According to the Ohio Department of Safety, there are more than 200 deaths each year in the U.S. associated with riding in the cargo area of pickup trucks. The National Highway Traffic Safety Administration reports that pickup truck occupants are three times more likely to be involved in rollover crashes than in other types of vehicles.
The largest number of vehicle fatalities and injuries are caused by rollover crashes. Are pickups simply not as safe as cars and SUVs? It turns out that the fatality rates have little to do with a pickup's design. They have more to do with the use of safety belts. While safety belt laws have consistently become more stringent in all 50 states over the past ten years, according to the NCSA, only 69% of occupants in pickups were wearing safety belts by June 2003, compared to 81% of passenger car occupants and 83% of SUV and van occupants.
The Ohio Department of Public Safety reports that your chance of surviving a crash in a motor vehicle is 25 times higher if seatbelts are used. Theories abound about the reason pickup truck occupants are less likely to practice seatbelt use, thus increasing their own risk. For many who are using their pickup trucks for work (hauling and farming), the drivers tend to drive short distances and get in and out of the vehicle often. Throughout the course of the day, putting the seatbelt on and taking it off could be considered cumbersome. Another theory is that some families, particularly living in rural areas, use their older model pickups as the vehicle used for family outings.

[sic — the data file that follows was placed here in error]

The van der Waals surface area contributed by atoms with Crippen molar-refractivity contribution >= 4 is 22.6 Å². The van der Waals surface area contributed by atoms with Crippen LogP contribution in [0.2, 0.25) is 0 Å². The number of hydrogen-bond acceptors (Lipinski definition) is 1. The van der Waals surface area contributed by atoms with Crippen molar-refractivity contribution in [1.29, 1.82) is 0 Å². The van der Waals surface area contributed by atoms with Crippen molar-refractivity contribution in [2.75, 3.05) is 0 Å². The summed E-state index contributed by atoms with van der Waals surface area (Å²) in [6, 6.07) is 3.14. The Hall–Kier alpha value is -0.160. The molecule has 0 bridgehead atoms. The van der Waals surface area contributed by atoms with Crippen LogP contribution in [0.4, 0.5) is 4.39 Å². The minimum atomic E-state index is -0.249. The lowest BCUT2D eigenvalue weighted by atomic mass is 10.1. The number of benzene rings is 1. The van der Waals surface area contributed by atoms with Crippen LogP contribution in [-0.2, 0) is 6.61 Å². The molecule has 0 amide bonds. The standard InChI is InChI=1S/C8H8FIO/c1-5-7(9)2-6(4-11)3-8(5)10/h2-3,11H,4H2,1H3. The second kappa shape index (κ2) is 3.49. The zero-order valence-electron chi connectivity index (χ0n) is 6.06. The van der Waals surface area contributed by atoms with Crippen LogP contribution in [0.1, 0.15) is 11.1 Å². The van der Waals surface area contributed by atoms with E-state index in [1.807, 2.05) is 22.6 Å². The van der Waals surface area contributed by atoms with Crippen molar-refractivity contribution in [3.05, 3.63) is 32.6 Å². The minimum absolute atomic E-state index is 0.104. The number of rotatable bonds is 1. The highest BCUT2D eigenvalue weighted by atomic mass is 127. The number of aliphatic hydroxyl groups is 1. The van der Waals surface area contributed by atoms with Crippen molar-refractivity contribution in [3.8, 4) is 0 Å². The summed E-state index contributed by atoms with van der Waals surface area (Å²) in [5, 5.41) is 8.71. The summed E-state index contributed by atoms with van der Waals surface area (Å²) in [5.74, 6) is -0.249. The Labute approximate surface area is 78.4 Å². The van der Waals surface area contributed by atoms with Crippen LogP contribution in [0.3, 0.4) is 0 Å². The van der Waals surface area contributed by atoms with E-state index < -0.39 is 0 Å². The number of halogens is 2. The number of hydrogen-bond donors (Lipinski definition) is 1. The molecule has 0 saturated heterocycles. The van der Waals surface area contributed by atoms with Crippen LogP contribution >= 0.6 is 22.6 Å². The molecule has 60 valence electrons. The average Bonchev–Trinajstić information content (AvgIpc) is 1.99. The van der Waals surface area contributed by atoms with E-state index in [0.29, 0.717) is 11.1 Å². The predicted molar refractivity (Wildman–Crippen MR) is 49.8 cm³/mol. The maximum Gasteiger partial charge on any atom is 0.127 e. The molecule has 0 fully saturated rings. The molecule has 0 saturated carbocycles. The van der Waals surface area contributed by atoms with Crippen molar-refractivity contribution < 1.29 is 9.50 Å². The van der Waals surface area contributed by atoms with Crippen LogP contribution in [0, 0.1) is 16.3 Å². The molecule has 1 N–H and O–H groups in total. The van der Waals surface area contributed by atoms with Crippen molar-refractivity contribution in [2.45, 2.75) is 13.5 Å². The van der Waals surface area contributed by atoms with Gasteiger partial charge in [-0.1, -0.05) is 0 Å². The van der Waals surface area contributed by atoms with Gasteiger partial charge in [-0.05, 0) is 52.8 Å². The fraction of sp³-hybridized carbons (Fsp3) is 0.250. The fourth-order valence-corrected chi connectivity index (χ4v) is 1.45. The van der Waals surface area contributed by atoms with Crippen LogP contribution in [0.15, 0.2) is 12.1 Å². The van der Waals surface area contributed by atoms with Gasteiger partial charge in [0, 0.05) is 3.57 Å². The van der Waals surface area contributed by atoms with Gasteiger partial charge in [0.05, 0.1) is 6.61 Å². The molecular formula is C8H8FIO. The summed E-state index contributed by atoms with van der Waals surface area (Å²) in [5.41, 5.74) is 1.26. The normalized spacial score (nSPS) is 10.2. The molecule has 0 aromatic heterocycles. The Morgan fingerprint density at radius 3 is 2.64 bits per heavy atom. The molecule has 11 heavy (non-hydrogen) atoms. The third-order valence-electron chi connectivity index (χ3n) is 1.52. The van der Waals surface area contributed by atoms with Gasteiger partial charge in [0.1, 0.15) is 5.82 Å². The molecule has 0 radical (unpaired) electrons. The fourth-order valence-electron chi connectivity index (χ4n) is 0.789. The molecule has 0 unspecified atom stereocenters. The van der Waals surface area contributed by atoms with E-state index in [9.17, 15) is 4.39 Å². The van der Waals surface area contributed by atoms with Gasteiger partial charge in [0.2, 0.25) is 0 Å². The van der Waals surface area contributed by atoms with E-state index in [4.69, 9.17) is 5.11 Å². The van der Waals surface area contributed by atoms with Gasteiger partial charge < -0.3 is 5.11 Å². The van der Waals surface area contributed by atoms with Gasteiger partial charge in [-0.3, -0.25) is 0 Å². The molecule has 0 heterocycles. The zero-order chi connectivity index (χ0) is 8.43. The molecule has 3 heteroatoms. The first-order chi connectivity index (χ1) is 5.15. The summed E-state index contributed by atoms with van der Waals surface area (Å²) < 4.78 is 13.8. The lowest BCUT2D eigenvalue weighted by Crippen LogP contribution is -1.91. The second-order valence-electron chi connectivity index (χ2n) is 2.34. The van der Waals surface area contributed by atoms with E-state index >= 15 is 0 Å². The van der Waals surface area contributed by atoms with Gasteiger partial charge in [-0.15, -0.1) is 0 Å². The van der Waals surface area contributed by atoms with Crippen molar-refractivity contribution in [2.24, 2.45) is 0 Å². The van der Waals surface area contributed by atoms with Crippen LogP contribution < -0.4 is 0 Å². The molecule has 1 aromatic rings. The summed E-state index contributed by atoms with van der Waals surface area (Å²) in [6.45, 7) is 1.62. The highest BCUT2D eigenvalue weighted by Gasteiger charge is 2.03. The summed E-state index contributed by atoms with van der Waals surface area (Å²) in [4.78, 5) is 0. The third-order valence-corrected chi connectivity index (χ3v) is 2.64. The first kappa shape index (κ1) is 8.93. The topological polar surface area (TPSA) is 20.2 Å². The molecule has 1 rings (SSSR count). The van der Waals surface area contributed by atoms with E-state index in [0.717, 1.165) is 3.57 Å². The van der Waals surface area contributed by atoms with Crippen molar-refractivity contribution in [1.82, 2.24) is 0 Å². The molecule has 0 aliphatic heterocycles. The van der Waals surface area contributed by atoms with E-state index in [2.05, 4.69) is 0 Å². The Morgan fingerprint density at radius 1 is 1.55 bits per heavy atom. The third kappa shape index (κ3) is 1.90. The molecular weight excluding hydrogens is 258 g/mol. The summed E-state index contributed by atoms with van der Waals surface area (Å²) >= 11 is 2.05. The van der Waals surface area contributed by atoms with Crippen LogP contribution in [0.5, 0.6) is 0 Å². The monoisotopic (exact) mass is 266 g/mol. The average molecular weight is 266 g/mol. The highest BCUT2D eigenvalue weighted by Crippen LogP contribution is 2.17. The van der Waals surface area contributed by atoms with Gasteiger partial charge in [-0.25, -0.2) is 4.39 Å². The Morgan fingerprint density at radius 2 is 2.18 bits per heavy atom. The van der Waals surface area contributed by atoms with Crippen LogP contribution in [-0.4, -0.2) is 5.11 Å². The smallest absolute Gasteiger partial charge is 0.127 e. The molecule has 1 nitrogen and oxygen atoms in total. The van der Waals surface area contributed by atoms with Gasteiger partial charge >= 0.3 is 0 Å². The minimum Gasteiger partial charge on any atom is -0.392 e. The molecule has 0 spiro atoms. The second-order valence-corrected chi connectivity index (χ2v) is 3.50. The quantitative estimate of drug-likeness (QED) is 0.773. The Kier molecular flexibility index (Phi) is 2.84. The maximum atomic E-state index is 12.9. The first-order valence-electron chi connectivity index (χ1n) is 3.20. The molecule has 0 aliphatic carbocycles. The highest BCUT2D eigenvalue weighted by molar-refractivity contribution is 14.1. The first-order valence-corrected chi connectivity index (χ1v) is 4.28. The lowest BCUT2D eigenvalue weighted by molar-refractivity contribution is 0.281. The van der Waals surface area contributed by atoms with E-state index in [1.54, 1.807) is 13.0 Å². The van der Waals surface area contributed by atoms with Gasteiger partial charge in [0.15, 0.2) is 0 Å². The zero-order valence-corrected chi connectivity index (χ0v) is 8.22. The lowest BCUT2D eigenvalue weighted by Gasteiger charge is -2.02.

Because many of these pickups do not have adequate room for all the passengers inside the cab, some of the passengers travel in the cargo area. While this is illegal in many states and restricted to speed conditions and age of the passengers in other states, it still happens. Fortunately, newer model pickup trucks have been designed with passenger safety and convenience in mind. For example, the popular Isuzu i-290 offers a 3-passenger 60/40 split-bench front seat with integrated outboard head restraints and the Isuzu i-370 Crew Cab offers rear 3-point seatbelts and 3-point middle seatbelt for passenger protection. Other safety features include daytime running lights and dual stage airbags. Although finding a truck that "lasts" means it's a quality vehicle, the problem with driving older model cars is not with their performance.
Safety guidelines, for the most part, have evolved more rapidly in the past ten years than in decades previous. Consumers and the government are holding pickup manufacturers to higher safety regulations in response to the vast number of preventable fatalities. A pickup manufactured prior to 1990 will be short many of these new safety features and simply cannot protect the safety of its occupants as well as newer pickup trucks do. If you're driving an older model pickup truck, you are urged to consider after-market upgrades to make your vehicle more safe for passengers, or to consider purchasing or leasing a newer model pickup.
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